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The Best in FOAM Education

  • Amanda Correia, DO

An Approach to Carcinoid Crisis

A 66 year old female is rolled in by EMS to the trauma bay. A non-rebreather (NRB) is in place. The patient appears uncomfortable, tachypneic and is utilizing accessory muscles.

Per EMS, patient has a history of CHF and colon cancer. She was found to be in respiratory distress, tachypneic with respiratory rate in the 30s on scene and oxygen saturation in the 80s. She received two combivent treatments without improvement and subsequently placed on a NRB with improvement in saturation to the 90s and transferred to the hospital.

On initial evaluation, the patient is breathless and only able to speak in one word sentences. She is immediately placed on BiPAP to help with her increased work of breathing. A complete history is unable to be obtained at this time.

Physical Exam:

  • Initial vital signs: BP: 145/88, HR: 120, RR: 30, SPO2: 97% on NRB

  • Bedside US without evidence of B-lines, consolidation or effusion

  • General: Alert, elderly female in moderate distress

  • Skin: Facial flushing, warm to touch

  • Cardiovascular: Tachycardia, no murmur, normal peripheral perfusion, no lower extremity edema

  • Pulmonary: Diffuse inspiratory and expiratory wheezing bilaterally, utilizing accessory muscles of respiration, speaking in one word sentences

  • Gastrointestinal: RUQ tenderness to palpation without rebound or guarding

  • Neuro: A&O x3

Once the patient has been on BIPAP and reports improvement in her breathing, she is able to start providing additional history. She reports shortness of breath for 2 days that acutely worsened today. It is not associated with chest pain, palpitations, fever, chills, or cough. She endorses a sick contact with cold like symptoms. She reports a history of pulmonary embolism and is currently on Eliquis.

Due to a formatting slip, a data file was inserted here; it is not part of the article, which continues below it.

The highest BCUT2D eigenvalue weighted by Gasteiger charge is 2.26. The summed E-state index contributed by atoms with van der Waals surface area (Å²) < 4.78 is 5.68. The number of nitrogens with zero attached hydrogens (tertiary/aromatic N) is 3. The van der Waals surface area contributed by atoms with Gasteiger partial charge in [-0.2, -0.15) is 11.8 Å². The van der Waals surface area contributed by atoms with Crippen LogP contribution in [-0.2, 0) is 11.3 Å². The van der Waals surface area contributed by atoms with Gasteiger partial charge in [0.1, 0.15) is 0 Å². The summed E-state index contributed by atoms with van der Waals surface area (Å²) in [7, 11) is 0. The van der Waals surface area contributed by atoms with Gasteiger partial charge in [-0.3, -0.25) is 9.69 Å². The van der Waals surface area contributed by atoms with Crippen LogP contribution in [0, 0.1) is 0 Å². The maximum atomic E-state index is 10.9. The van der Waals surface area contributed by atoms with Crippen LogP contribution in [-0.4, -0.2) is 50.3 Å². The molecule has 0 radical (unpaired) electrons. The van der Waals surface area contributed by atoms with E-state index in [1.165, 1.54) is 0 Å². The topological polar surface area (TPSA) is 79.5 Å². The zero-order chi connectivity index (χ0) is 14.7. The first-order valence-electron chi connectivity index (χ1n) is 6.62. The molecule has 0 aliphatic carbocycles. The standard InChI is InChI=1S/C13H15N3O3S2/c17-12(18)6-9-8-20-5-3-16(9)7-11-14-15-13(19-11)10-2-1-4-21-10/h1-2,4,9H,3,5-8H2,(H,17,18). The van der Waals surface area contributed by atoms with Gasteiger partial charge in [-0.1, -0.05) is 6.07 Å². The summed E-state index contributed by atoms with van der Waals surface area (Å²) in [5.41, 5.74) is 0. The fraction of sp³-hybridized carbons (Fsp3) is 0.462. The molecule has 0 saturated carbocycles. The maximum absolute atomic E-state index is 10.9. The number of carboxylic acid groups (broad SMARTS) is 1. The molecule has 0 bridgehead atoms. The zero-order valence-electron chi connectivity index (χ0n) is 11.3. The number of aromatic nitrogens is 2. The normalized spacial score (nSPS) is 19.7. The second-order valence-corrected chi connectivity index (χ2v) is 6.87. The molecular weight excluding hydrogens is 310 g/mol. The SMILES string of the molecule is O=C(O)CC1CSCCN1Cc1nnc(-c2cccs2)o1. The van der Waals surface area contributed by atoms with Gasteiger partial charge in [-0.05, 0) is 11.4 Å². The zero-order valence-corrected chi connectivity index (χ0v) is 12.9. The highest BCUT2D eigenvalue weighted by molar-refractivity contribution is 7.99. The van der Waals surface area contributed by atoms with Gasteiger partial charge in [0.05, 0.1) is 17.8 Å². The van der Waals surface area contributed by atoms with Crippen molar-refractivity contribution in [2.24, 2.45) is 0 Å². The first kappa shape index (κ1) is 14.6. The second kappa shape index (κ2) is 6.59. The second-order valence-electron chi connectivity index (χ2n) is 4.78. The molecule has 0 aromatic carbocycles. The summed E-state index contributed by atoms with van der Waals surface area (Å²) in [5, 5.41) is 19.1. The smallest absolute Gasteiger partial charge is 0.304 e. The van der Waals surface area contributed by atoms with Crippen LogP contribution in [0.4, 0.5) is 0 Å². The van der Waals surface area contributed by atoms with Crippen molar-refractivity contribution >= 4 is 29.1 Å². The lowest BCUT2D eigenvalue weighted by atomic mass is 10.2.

Additionally, she reports that she has CARCINOID not colon cancer and recently missed her octreotide infusion. She states that in past she has required BIPAP as well as intubation for respiratory distress in setting of missed octreotide infusions.

The patient is in carcinoid crisis. She received a 500 mcg octreotide push, followed by an octreotide drip and solumedrol. Oncology was immediately consulted and agreed with ED management.

Her labs were largely unremarkable. CT angio chest did not have a PE. CT abdomen and pelvis redemonstrates a known tumor burden.

Patient was successfully weaned off BIPAP after Octreotide and steroids and admitted to the floor for Carcinoid Crisis.

Take Away #1

  • Carcinoid Crisis – life threatening form of carcinoid syndrome in which an overwhelming amount of hormones are being produced

  • Carcinoid – neuroendocrine tumor that secretes serotonin, histamine and bradykinin, once metastatic or primary lung carcinoid can result in carcinoid syndrome described as facial flushing, diarrhea, and bronchospasm

  • Crisis can happen randomly or during times of stress, after chemotherapy or after anesthesia

Role of ED in Carcinoid Crisis

  • Airway: Be prepared to place patients in respiratory distress on BiPAP and potentially intubate

  • Hemodynamics: Carcinoid crisis can cause hypotension that is often refractory to IV fluids. Patients may require pressor support to maintain adequate BP.

  • Mainstay of treatment: Octreotide

    • Carcinoid tumors have somatostatin receptors on the surface. Octreotide binds to receptors preventing further hormone production by the tumor.

    • Octreotide given as a IV Push of 100-500 mcg and the drip runs at 50-100 mcg/hr.

    • Steroids and anti-histamines have additionally been shown to be beneficial.

  • Beta agonists should not be given for bronchospasm as they have been shown to worsen symptoms.

Take Away #2

  • History – obtaining a thorough and accurate patient history is very important. Had we not learned of the patient’s history of carcinoid cancer, treatment would have been delayed with the potential for her respiratory status to decline and require intubation.

Take Away #3

  • Get consultants on board early. In this case it was important to have oncology involved early to assist with medical management of crisis.


Amanda Correia, DO is a current first year resident at Stony Brook Emergency Medicine.


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